What’s In Our Tap Water?

You Asked and We Took a Dip

KC water treatment plant The Kansas City water treatment plant makes Missouri River water drinkable for about 660,000 area residents. (Lauren Langdon | Flatland)

By Lauren Langdon

As the “Big Muddy” winds its way through Kansas City, it might be hard to believe that approximately 660,000 residents rely on the Missouri River for their drinking water — after it has been treated, of course.

But, did you know that the treatment process itself can introduce potentially hazardous contaminants to the water?

That’s something curiousKC discovered as it researched this question: From a proper scientific and medical perspective, what is in our tap water and is it appropriate for the human body of adults and children? The questioner did not provide a name, and attempts to reach them by email were unsuccessful, but the inquiry left us thirsting for an answer, so we pursued it anyway.

And, as it turns out, in July, the Environmental Working Group, released a database that tracks the contaminants in tap water. The database is searchable by ZIP code or utility name.

“Tap water is not pure distilled water, it has chemicals in it, and that’s not a bad thing,” said David Greene, manager of laboratory services for Kansas City Water Services. “Mineral water has chemicals in it, and they’re desirable.”

Turning Missouri River water into tap water can take four days. First, the clay and visible particles are removed, and then the water is disinfected using chlorine. This treatment process creates five of the six contaminants detected above health guidelines at KC Water.

Hexavalent chromium, commonly called chromium-6, was also detected above health guidelines, but there is currently no federal limit for the contaminant. Chromium-6 naturally occurs in the Missouri River.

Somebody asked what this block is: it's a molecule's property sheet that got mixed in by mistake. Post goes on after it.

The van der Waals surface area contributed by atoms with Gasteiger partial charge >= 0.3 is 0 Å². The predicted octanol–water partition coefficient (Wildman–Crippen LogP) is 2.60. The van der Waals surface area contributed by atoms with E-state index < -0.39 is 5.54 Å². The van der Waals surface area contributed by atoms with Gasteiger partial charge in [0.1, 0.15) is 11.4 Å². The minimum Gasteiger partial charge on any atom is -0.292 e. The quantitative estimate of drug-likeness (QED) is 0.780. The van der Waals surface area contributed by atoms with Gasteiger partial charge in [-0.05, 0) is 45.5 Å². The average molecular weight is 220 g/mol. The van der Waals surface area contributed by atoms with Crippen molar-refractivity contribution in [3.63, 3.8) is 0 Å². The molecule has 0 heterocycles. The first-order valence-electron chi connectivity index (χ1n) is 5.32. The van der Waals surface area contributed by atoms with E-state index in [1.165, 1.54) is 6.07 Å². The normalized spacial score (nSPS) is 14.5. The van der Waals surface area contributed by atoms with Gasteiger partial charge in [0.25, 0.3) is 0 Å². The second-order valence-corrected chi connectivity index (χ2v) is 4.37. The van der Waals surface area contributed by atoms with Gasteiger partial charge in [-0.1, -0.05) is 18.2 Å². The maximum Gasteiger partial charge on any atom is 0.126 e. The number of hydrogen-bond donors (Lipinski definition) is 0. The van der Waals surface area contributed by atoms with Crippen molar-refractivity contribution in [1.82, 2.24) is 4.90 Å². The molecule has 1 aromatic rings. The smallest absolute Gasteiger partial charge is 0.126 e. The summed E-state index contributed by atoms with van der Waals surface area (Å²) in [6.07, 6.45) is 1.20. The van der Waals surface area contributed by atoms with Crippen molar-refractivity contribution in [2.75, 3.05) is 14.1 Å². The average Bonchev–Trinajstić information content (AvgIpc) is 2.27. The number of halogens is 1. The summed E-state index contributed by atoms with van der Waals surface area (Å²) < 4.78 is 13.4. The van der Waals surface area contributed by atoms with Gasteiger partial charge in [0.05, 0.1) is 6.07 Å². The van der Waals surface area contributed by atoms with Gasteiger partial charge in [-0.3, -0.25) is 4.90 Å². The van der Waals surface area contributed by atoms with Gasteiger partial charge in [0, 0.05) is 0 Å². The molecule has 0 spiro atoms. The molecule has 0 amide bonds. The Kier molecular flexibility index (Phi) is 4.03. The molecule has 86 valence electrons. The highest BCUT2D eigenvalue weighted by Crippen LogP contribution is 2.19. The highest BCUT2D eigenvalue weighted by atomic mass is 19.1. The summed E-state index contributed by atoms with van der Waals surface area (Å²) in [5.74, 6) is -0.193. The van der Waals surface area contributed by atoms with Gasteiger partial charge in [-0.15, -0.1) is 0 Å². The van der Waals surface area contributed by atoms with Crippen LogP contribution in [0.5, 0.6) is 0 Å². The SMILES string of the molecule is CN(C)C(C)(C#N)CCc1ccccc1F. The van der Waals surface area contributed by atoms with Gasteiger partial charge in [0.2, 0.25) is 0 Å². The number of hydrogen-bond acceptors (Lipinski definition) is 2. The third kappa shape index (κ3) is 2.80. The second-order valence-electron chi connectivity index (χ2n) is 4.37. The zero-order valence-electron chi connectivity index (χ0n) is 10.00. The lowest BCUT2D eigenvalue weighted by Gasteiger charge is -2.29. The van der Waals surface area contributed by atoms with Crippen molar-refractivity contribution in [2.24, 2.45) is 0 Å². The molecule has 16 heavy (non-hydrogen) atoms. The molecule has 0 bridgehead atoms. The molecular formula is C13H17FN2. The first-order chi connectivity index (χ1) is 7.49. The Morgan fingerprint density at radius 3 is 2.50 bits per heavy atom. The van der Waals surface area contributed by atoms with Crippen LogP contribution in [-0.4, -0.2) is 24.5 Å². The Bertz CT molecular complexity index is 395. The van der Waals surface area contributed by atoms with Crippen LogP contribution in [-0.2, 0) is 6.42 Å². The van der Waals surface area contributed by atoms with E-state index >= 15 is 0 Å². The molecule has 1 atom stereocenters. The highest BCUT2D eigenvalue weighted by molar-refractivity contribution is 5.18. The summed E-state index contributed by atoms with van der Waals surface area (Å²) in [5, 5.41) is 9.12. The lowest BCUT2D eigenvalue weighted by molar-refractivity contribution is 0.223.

For contaminants like chromium-6 that are not regulated by the federal Safe Water Drinking Act, Greene said risk assessment can take a while to catch up. These contaminants are detected on very small levels, and Greene said the database should not alarm consumers.

Contaminants in Kansas City Area Tap Water, Defined

The following contaminants were detected in some of the Kansas City area water utilities. These contaminants, listed here with definitions from the Environmental Working Group, were found in levels higher than those suggested by health guidelines, but under all legal limits.

Arsenic: a cancer-causing chemical, can enter tap water through natural, industrial and agricultural sources

Atrazine: a herbicide, commonly enters tap water through agricultural runoff

Bromodichloromethane: a byproduct of water treatment that is connected to cancer and pregnancy problems

Chlorate: a byproduct of water treatment that can impair thyroid function

Chlorite: a byproduct of water treatment that can affect blood chemistry

Chloroform: a byproduct of water treatment that is connected to cancer and pregnancy problems

Chromium (hexavalent): a cancer-causing chemical, can enter tap water through industrial or natural sources, no legal limit set

Dibromochloromethane: a byproduct of water treatment that is connected to cancer and pregnancy problems

Dichloroacetic acid: a byproduct of water treatment that is connected to cancer and pregnancy problems

Radium-226 & Radium-228: a radiological contaminant that is connected to cancer and fetal development problems, can enter tap water through natural and industrial mining sources

Testosterone: a hormone, can enter tap water through human and animal wastewater

Total trihalomethanes: a cancer-causing chemical that is a byproduct of water treatment

Trichloroacetic acid: a byproduct of water treatment that is connected to cancer and pregnancy problems

While it’s up to KC Water to turn river water into tap water, consumers can help by minimizing their impact on the environment and the waterways.

“It’s important for everybody to think about protecting the source water,” Greene said. “What can we do at home to keep from pouring chemicals down the sink or over applying lawn fertilizers, things like that.”

— Lauren Langdon reported this as a student in a multimedia reporting class at The University of Missouri.


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